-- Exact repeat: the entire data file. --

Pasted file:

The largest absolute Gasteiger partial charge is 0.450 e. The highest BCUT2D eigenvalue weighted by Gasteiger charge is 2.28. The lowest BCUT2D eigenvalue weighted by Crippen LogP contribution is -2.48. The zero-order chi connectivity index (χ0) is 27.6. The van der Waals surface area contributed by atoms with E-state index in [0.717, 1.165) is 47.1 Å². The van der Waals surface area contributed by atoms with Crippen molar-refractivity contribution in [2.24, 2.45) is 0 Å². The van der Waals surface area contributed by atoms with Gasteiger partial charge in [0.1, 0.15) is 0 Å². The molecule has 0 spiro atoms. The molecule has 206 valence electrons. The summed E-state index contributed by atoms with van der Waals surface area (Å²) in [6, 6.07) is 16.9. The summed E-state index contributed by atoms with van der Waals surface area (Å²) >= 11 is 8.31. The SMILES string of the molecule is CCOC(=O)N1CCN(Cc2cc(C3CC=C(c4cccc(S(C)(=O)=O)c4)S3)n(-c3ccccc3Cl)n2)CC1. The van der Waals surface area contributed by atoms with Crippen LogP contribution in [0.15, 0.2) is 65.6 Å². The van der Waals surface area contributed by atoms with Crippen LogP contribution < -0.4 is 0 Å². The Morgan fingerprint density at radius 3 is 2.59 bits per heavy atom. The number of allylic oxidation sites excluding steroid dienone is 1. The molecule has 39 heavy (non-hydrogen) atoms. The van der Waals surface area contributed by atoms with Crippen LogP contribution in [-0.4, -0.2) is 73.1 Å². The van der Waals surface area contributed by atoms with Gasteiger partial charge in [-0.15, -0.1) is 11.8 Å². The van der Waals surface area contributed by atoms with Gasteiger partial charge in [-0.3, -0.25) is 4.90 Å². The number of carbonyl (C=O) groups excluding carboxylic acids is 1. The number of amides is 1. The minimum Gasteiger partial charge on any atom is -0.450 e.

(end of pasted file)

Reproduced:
The largest absolute Gasteiger partial charge is 0.450 e. The highest BCUT2D eigenvalue weighted by Gasteiger charge is 2.28. The lowest BCUT2D eigenvalue weighted by Crippen LogP contribution is -2.48. The zero-order chi connectivity index (χ0) is 27.6. The van der Waals surface area contributed by atoms with E-state index in [0.717, 1.165) is 47.1 Å². The van der Waals surface area contributed by atoms with Crippen molar-refractivity contribution in [2.24, 2.45) is 0 Å². The van der Waals surface area contributed by atoms with Gasteiger partial charge in [0.1, 0.15) is 0 Å². The molecule has 0 spiro atoms. The molecule has 206 valence electrons. The summed E-state index contributed by atoms with van der Waals surface area (Å²) in [6, 6.07) is 16.9. The summed E-state index contributed by atoms with van der Waals surface area (Å²) >= 11 is 8.31. The SMILES string of the molecule is CCOC(=O)N1CCN(Cc2cc(C3CC=C(c4cccc(S(C)(=O)=O)c4)S3)n(-c3ccccc3Cl)n2)CC1. The van der Waals surface area contributed by atoms with Crippen LogP contribution in [0.15, 0.2) is 65.6 Å². The van der Waals surface area contributed by atoms with Crippen LogP contribution < -0.4 is 0 Å². The Morgan fingerprint density at radius 3 is 2.59 bits per heavy atom. The number of allylic oxidation sites excluding steroid dienone is 1. The molecule has 39 heavy (non-hydrogen) atoms. The van der Waals surface area contributed by atoms with Crippen LogP contribution in [-0.4, -0.2) is 73.1 Å². The van der Waals surface area contributed by atoms with Gasteiger partial charge in [-0.15, -0.1) is 11.8 Å². The van der Waals surface area contributed by atoms with Gasteiger partial charge in [-0.3, -0.25) is 4.90 Å². The number of carbonyl (C=O) groups excluding carboxylic acids is 1. The number of amides is 1. The minimum Gasteiger partial charge on any atom is -0.450 e.